Every February 14, friends, couples, and singles with crushes exchange little boxes of heart-shaped candies imprinted with flirty messages such as "Love Bug," "Kiss Me," and "Be Mine." Billions of these Sweethearts — or conversation hearts, as they're commonly known — are sold each year, primarily in the month or two leading up to Valentine's Day. In fact, aside from heart-shaped boxes of chocolate, no other candy is more emblematic of the romantic holiday.
But how, exactly, did they come to be so popular? And who came up with the idea to put messages on them in the first place? Read on for a brief history of the Valentine's Day candy aisle staple.
A Sweet Medical Innovation
Physicians and pharmacists are responsible for many of the delicious (but not always nutritious) goodies we enjoy today. Fig Newtons and corn flakes, for example, were originally intended as digestive aids. Tonic water was invented as a prophylactic against malaria. And “Bib-Label Lithiated Lemon-Lime Soda” — better known as 7-Up — was first marketed as a mood-stabilizer and hangover cure.
The chalky conversational Sweetheart also got its start thanks to the field of medicine. Back in 1847, a Boston pharmacist named Oliver Chase was looking for a faster way to produce sweet apothecary lozenges. These lozenges, which were commonly used to mask the taste of unpleasant medicines, were a huge fad at the time. But they were also difficult to manufacture.
“Making lozenges by hand was a painful and prolonged process that involved grinding ingredients with a mortar and pestle, kneading the mix into dough, and painstakingly cutting the dough into uniform discs,” Rebecca Rupp writes for National Geographic. But Chase was determined. He eventually discovered — or, rather, created — a workaround by inventing a hand-cranked lozenge-cutter.
The machine changed Chase’s life. Not long after he came up with it, he abandoned his pursuit to produce medicine and pivoted to confections instead. His signature sweets — known as “hub wafers” and, later, Necco Wafers — were a bona fide hit. During the Civil War, Union soldiers purportedly carried stashes of the chalky treats in their sacks. As one story goes, it became common for loved ones back home to mail the wafers to the front lines, often with love letters attached. Some believe this might be the origin of conversation hearts, but these claims are hard to verify. Others credit the rise of Valentine's Day cards, which had been invented in Boston just a few years earlier.
Edible Love Notes
In any case, conversation hearts weren’t the first sweet treats to come with love notes. In the 16th century, Brits exchanged “kissing comfits,” which were made of “sugar paste with musk, civet, ambergris, and orris powder,” and then pressed into molds with mottos on them, according to the New England Historical Society. Later, in the 19th century, some British hard candies came packaged with messages such as “Do you love me?” And in Germany, expressions of love are traditionally stamped onto Lebkuchenherz, heart-shaped gingerbreads popular at Oktoberfest celebrations and street carnivals.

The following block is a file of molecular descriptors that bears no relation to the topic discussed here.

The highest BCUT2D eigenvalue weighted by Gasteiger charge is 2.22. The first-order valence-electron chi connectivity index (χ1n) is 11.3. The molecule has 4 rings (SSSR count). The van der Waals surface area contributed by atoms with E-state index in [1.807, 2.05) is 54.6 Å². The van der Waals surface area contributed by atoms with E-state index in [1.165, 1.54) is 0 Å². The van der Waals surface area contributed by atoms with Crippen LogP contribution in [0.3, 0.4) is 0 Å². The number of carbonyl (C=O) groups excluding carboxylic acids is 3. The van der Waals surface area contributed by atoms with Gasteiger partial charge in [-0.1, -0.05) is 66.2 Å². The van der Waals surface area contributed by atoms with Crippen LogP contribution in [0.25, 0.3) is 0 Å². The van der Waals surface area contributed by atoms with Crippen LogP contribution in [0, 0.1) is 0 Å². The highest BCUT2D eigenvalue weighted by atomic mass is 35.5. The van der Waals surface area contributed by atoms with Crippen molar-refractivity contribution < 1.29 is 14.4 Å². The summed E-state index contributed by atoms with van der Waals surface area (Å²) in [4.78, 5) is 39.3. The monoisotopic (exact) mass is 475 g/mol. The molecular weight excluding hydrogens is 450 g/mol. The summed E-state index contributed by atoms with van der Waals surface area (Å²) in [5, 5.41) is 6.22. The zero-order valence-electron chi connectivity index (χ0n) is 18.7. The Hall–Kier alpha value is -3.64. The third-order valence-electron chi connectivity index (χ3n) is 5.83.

In the U.S., Chase’s company established itself as the premiere maker of “conversation candies.” In the mid-19th century, it began selling popular confections called “cockles,” a type of crisp candy in the shape of a shell that came wrapped with flirtatious paper messages.
The real game-changer, however, came in 1866, after Chase’s brother Daniel invented a machine that could print messages directly on the candy. These newer conversational morsels — which were larger than the sweets we know today and came stamped with phrases like “Please send a lock of your hair by return mail” or “How long shall I have to wait? Please be considerate” — quickly became popular among wedding parties and sweet-toothed sweethearts.
By the turn of the century, conversation candies were everywhere. In 1901, the Chase Company merged with two other confectioners to form the New England Confectionery Company — better known as NECCO — and began producing conversation candies in an array of sizes and shapes, including postcards, baseballs, horseshoes, watches, and hearts.
Of all these shapes, the conversation hearts were the most popular. According to a 1911 issue of The Boston Cooking School Magazine of Culinary Science and Domestic Economics, they were sometimes used as icebreakers at parties, where the hearts would be split in two and given to guests, who then had to find their "other half" for the evening. They even earned a shout-out in the 1908 book Anne of Green Gables, which mentions Gilbert giving Anne "a little pink candy heart with a gold motto on it, 'You are sweet.'"
The Enduring Appeal of Conversation Hearts
More than a century later, the hearts are still among the best-selling Valentine's Day candies in the U.S. Many of the original messages — such as "Marry Me" and "Be Mine" — endure today, but NECCO also began adding more "modern" phrases in the 1990s. (Anyone remember the "Fax Me" heart?)
Recently, however, the future of conversation hearts appeared to be in jeopardy. After falling into the hands of multiple private equity firms, NECCO — once America’s oldest continuously operating candy company — declared bankruptcy and stopped producing the original Sweethearts. Fortunately for fans, Spangler Candy stepped in to acquire the brand and has promised to keep the candy flowing in the future. In keeping with NECCO's tradition, they're even adding new phrases for 2021 — all inspired by popular love songs from the last seven decades. (Among the 21 additions: "Sugar Sugar," "My Girl," "Crazy N Luv," "All of Me," and "Lean on Me.") You can also find conversation hearts from Brach and other candy companies.